The CEO of a popular classified ads website that lawmakers say is a hub for underage sex traffickers refused to appear before a Senate subcommittee Thursday, the first time a witness has refused a Senate subpoena in at least 20 years. CEO Carl Ferrer declined to appear before the Senate Homeland Security and Governmental Affairs Subcommittee on Permanent Investigations Thursday to testify on sex traffickers’ use of his website to sell underage children for sex acts in the U.S.

“We had hoped Mr. Ferrer would be here, but he has refused to come,” subcommittee chair and Ohio Republican Rep. Rob Portman said at the conclusion of Thursday’s hearing. “This is truly extraordinary.”

Ferrer has been under subpoena by the subcommittee since Oct. 1, and since then, requested through his attorneys multiple times that he be excused for business traveling plans, since he indicated he would only plead his right not to self-incriminate under the Fifth Amendment.

“This subcommittee would respect any valid assertion of Fifth Amendment privilege, but there’s no privilege not to show up,” Portman said, describing Ferrer’s refusal to appear as “a clear act of contempt.”

“If Backpage fails to change course and comply with the subcommittee’s subpoena, the appropriate next step is to pursue contempt proceedings. This is a step the Senate has not taken in 20 years,” Portman continued, adding the committee itself hasn’t taken such action in 30 years, and that it will weigh in the next few days whether to refer Backpage to the Justice Department for criminal contempt.

In his opening statement Portman said Backpage lawyers recently told the committee the site hadn’t even bothered to search for and produce documents the committee requested as part of its investigation.

“This isn’t an exercise in having a hearing, this is an exercise in making sure that we have done everything in the law to protect children,” ranking Democrat and Missouri Rep. Claire McCaskill said. “So we will be careful and cautious about using the procedures available to us, but we will use them.”

According to Yiota Souras, senior vice president and general counsel for the National Center for Missing and Exploited Children (NCMEC), 71 percent “of all the child sex trafficking reports submitted by members of the public” to the center’s CyberTipline “relate to Backpage ads.”

Backpage has until now defended itself under the Communications Decency Act (CDA), stating it is only a publisher of content on its website, and as such, is not liable for any illegal activities that take place as a result of ads for prostitution.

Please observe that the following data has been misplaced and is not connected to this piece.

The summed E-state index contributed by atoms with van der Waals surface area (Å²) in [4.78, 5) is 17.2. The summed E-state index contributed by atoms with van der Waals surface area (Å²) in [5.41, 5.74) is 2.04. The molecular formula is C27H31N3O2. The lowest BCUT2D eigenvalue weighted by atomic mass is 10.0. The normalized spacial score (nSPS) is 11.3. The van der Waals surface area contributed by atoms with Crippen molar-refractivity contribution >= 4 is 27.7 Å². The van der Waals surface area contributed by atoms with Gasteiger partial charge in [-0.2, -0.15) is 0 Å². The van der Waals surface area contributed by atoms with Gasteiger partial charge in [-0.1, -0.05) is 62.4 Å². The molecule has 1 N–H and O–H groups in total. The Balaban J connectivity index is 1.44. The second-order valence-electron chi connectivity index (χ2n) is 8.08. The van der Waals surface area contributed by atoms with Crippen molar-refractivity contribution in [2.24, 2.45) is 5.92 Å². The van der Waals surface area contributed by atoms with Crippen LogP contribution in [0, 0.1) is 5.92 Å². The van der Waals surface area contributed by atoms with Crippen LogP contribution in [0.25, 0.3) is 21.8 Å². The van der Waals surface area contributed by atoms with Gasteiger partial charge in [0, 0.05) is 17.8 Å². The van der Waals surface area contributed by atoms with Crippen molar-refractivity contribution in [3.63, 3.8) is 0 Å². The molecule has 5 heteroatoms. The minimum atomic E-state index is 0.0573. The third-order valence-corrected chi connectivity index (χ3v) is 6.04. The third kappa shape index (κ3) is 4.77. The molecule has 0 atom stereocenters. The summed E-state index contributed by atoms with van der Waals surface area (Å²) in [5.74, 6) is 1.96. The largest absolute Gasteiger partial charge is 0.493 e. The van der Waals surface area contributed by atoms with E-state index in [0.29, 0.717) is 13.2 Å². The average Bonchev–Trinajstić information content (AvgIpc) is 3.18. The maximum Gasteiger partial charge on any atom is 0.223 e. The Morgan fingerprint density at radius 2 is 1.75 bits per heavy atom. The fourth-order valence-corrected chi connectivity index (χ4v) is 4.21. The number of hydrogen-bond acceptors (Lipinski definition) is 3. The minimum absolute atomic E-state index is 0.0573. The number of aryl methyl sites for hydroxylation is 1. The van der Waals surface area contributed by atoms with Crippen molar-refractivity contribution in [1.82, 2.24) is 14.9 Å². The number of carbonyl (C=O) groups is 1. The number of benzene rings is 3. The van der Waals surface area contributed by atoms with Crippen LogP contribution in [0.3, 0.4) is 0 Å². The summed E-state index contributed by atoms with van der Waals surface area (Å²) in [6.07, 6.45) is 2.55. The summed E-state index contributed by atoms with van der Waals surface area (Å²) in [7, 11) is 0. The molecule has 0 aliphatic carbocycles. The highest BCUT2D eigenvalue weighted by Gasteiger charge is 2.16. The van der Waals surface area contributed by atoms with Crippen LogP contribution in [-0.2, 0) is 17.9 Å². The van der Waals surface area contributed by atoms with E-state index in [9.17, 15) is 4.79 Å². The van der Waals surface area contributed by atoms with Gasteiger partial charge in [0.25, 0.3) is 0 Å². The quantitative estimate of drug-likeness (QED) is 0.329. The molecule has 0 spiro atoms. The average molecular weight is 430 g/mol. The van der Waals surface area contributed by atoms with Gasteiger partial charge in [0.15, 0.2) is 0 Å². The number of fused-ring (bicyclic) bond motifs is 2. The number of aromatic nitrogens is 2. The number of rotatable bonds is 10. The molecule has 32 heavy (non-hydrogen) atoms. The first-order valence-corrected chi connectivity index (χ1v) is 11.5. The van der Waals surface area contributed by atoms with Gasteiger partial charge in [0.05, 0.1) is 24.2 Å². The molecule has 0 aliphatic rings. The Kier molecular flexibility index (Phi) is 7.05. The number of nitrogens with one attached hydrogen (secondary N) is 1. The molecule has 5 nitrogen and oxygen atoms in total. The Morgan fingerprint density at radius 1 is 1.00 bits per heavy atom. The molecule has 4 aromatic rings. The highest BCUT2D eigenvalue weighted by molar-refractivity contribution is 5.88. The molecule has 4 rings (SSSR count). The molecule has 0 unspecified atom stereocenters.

Prosecutors, lawmakers and NCMEC cited questionable activity by Backpage moderators, including evidence of editing ads to keep them from running afoul of the law, refusing to implement photo DNA software to automatically flag and pull down ads and scrubbing metadata from ads it turns over to NCMEC, which would help authorities track down sex traffickers.

Souras pointed out Backpage requires certain identifying information, such as a telephone number or email address, for other private ads for the sale of items. It requires no such criteria for sex ads. While NCMEC’s general counsel conceded Backpage came to the organization early on regarding the issue, Souras said it appeared Backpage was more interested in soliciting a good public image from NCMEC rather than taking tangible action on sex ads featuring children.

“Even when an escort ad is reported by families as containing images of their child, Backpage often does not remove the ad from public view,” Souras said. “Instead, the reported ad remains live on where potential customers can continue to purchase the child for rape or other sexual abuse, even though Backpage is now on notice that the ad potentially involves a child.”

Washington Deputy Attorney General Darwin Roberts said the state tried to pass a law in 2012 to criminally punish anyone facilitating the publishing of sex ads featuring minors — a law Backpage led opposition to early on, and was enjoined by the U.S. District Court in Seattle for preempting the CDA and over-broad language on First Amendment grounds.

Roberts added Backpage is likely exceeding the grounds of exemption from prosecution under CDA “by actually participating in drafting the ads, by making themselves a go-to location for ads advertising prostitution among such sites, and by crafting the message thats being sent to try to keep it so that it doesn’t appear to involve child trafficking.”

“Earlier you said that a mother finally sent them an email saying, ‘For God’s sake, she’s only 16’,” Portman told Souras. “So for all of us who are parents, who are grandparents, think about that — ‘For God’s sake, she’s only 16.’ And yet they refused to pull the ad.”

“Not being able to provide that information to law enforcement means you can’t find many children who otherwise could be able to be found,” Portman continued. “And the heartbreak of knowing that information is out there somewhere, and yet a supposedly legitimate commercial concern won’t provide you the information, or provide it to law enforcement to be able to find your child — to me this is what this hearing’s really all about.”

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